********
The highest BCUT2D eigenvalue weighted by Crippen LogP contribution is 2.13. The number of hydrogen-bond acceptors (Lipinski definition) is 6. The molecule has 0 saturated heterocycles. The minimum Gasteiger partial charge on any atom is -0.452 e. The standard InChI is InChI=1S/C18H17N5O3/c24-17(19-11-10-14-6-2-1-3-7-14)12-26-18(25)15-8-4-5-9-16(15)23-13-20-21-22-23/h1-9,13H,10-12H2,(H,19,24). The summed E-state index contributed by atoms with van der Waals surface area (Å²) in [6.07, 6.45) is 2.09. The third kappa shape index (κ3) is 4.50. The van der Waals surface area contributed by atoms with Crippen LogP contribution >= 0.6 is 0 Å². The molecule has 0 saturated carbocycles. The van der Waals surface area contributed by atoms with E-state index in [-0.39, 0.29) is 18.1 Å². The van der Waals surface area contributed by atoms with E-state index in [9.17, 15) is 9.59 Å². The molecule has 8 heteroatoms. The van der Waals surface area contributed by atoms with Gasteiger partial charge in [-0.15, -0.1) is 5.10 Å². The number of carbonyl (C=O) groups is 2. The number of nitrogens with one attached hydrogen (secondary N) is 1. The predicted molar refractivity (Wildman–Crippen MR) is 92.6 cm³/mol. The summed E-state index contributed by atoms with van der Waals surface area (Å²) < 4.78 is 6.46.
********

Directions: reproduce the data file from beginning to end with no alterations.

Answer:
The highest BCUT2D eigenvalue weighted by Crippen LogP contribution is 2.13. The number of hydrogen-bond acceptors (Lipinski definition) is 6. The molecule has 0 saturated heterocycles. The minimum Gasteiger partial charge on any atom is -0.452 e. The standard InChI is InChI=1S/C18H17N5O3/c24-17(19-11-10-14-6-2-1-3-7-14)12-26-18(25)15-8-4-5-9-16(15)23-13-20-21-22-23/h1-9,13H,10-12H2,(H,19,24). The summed E-state index contributed by atoms with van der Waals surface area (Å²) in [6.07, 6.45) is 2.09. The third kappa shape index (κ3) is 4.50. The van der Waals surface area contributed by atoms with Crippen LogP contribution >= 0.6 is 0 Å². The molecule has 0 saturated carbocycles. The van der Waals surface area contributed by atoms with E-state index in [-0.39, 0.29) is 18.1 Å². The van der Waals surface area contributed by atoms with E-state index in [9.17, 15) is 9.59 Å². The molecule has 8 heteroatoms. The van der Waals surface area contributed by atoms with Gasteiger partial charge in [-0.15, -0.1) is 5.10 Å². The number of carbonyl (C=O) groups is 2. The number of nitrogens with one attached hydrogen (secondary N) is 1. The predicted molar refractivity (Wildman–Crippen MR) is 92.6 cm³/mol. The summed E-state index contributed by atoms with van der Waals surface area (Å²) < 4.78 is 6.46.